A General History and Collection of Voyages and Travels, Volume 17 eBook

Robert Kerr (writer)
This eBook from the Gutenberg Project consists of approximately 787 pages of information about A General History and Collection of Voyages and Travels, Volume 17.
of kindness and good-will; and, after remaining with them long enough to make such observations as suited his designs, withdrew from them in the night.  The Japanese, finding that their visitors did not return, knew not what course to take.  In despair they manned their boat, and were rowing along the coast in search of a habitation, when they came up with their vessel, which had been driven ashore; and found Chinnikoff and his companions pillaging her, and pulling her in pieces for the sake of the iron.  This sight determined them to continue their course, which Chinnikoff perceiving, ordered his men to pursue and massacre them.  The unfortunate Japanese, seeing a canoe in pursuit, and which they could not escape, apprehended what was to follow.  Some of them leaped into the sea; others, in vain, had recourse to prayers and entreaties.  They were all massacred but two, by the very sabres they had presented to their supposed friends a few days before.  One of the two was a boy about eleven years old, named Gowga, who had accompanied his father, the ship’s pilot, to learn navigation; the other was a middle-aged man, the supercargo, and called Sosa.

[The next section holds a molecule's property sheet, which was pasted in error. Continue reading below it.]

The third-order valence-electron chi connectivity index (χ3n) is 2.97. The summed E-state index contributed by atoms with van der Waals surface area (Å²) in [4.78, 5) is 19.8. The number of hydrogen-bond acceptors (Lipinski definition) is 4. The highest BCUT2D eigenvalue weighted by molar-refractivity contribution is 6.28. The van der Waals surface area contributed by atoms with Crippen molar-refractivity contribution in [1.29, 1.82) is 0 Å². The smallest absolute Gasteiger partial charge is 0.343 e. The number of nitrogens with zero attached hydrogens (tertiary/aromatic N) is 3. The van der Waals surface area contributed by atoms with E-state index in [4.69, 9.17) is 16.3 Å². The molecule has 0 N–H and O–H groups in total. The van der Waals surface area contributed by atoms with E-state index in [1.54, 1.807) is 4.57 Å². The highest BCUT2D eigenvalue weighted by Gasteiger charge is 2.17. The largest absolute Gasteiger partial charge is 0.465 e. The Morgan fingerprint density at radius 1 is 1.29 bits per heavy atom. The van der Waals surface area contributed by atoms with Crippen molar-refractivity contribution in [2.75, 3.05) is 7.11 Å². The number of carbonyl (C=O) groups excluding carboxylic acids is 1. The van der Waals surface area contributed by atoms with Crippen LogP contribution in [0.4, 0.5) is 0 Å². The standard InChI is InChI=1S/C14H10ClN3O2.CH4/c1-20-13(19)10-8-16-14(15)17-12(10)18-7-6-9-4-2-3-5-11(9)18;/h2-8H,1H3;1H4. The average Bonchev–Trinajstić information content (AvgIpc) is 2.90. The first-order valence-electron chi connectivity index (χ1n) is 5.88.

Chinnikoff soon met with the punishment due to his crimes.  The two strangers were conducted to Petersburgh, where they were sent to the academy, with proper instructors and attendants; and several young men were, at the same time, put about them for the purpose of learning the Japanese language.
They were thrown on the coast of Kamtschatka in 1730.  The younger survived the absence from his country five, the other six years.  Their portraits are to be seen in the cabinet of the empress at Petersburgh.—­Vid.  Krascheninnikoff, vol. ii. part 4.  Fr. Ed.

[91] Attempts have been made at different periods by the Russians to open
    up a trade with Japan; and, indeed, one purpose of the voyage which
    Captain Krusenstern undertook, was to conciliate the emperor or
    government of that island.  No one, who is at all acquainted with the
    history of the people, will be surprised to learn that the Japanese
    did not think themselves honoured by the embassy; that they even
    refused the presents which had been carried out, and would not concede
    the favour of an alliance which was courted.  The result of the whole,
    in fact, was rather a loss than a gain, as a permission which had been
    previously given to visit Nangasaky was withdrawn.  Thus, says K., “all
    communication is now at an end between Japan and Russia, unless some
    great change should take place in the ministry of Jeddo, or, indeed,
    in the government itself, and this is perhaps not to be expected.”  We
    are told, however, in a note, that some revolution is understood
    actually to have taken place after this visit, and that too in
    consequence of this dismissal of the Russian embassy.  This is said on

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